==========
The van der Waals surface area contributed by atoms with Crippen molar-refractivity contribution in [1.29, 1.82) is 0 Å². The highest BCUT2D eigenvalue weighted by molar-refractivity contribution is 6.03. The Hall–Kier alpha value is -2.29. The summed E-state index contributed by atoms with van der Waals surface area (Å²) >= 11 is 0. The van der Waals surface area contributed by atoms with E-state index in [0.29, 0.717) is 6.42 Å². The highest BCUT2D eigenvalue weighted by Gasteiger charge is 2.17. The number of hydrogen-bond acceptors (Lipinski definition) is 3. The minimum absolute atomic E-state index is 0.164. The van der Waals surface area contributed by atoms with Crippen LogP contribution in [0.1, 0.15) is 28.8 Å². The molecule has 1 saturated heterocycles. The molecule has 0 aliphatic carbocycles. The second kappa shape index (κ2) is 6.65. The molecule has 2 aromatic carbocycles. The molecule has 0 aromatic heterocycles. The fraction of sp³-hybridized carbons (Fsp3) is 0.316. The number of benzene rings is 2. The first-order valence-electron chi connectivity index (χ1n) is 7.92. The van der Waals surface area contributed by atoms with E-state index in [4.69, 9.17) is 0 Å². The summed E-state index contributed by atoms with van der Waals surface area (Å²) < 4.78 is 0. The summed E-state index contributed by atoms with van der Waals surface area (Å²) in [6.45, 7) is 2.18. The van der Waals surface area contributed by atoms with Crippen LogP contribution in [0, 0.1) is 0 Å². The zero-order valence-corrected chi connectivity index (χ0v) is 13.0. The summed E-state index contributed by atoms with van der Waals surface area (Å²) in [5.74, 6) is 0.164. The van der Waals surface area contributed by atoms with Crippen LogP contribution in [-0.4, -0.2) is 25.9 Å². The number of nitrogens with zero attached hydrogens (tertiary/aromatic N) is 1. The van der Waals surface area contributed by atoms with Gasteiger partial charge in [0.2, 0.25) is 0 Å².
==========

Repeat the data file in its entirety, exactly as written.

The van der Waals surface area contributed by atoms with Crippen molar-refractivity contribution in [1.29, 1.82) is 0 Å². The highest BCUT2D eigenvalue weighted by molar-refractivity contribution is 6.03. The Hall–Kier alpha value is -2.29. The summed E-state index contributed by atoms with van der Waals surface area (Å²) >= 11 is 0. The van der Waals surface area contributed by atoms with E-state index in [0.29, 0.717) is 6.42 Å². The highest BCUT2D eigenvalue weighted by Gasteiger charge is 2.17. The number of hydrogen-bond acceptors (Lipinski definition) is 3. The minimum absolute atomic E-state index is 0.164. The van der Waals surface area contributed by atoms with Crippen LogP contribution in [0.1, 0.15) is 28.8 Å². The molecule has 1 saturated heterocycles. The molecule has 0 aliphatic carbocycles. The second kappa shape index (κ2) is 6.65. The molecule has 2 aromatic carbocycles. The molecule has 0 aromatic heterocycles. The fraction of sp³-hybridized carbons (Fsp3) is 0.316. The number of benzene rings is 2. The first-order valence-electron chi connectivity index (χ1n) is 7.92. The van der Waals surface area contributed by atoms with E-state index in [4.69, 9.17) is 0 Å². The summed E-state index contributed by atoms with van der Waals surface area (Å²) < 4.78 is 0. The summed E-state index contributed by atoms with van der Waals surface area (Å²) in [6.45, 7) is 2.18. The van der Waals surface area contributed by atoms with Crippen LogP contribution in [0, 0.1) is 0 Å². The zero-order valence-corrected chi connectivity index (χ0v) is 13.0. The summed E-state index contributed by atoms with van der Waals surface area (Å²) in [5.74, 6) is 0.164. The van der Waals surface area contributed by atoms with Crippen LogP contribution in [-0.4, -0.2) is 25.9 Å². The number of nitrogens with zero attached hydrogens (tertiary/aromatic N) is 1. The van der Waals surface area contributed by atoms with Gasteiger partial charge in [0.2, 0.25) is 0 Å².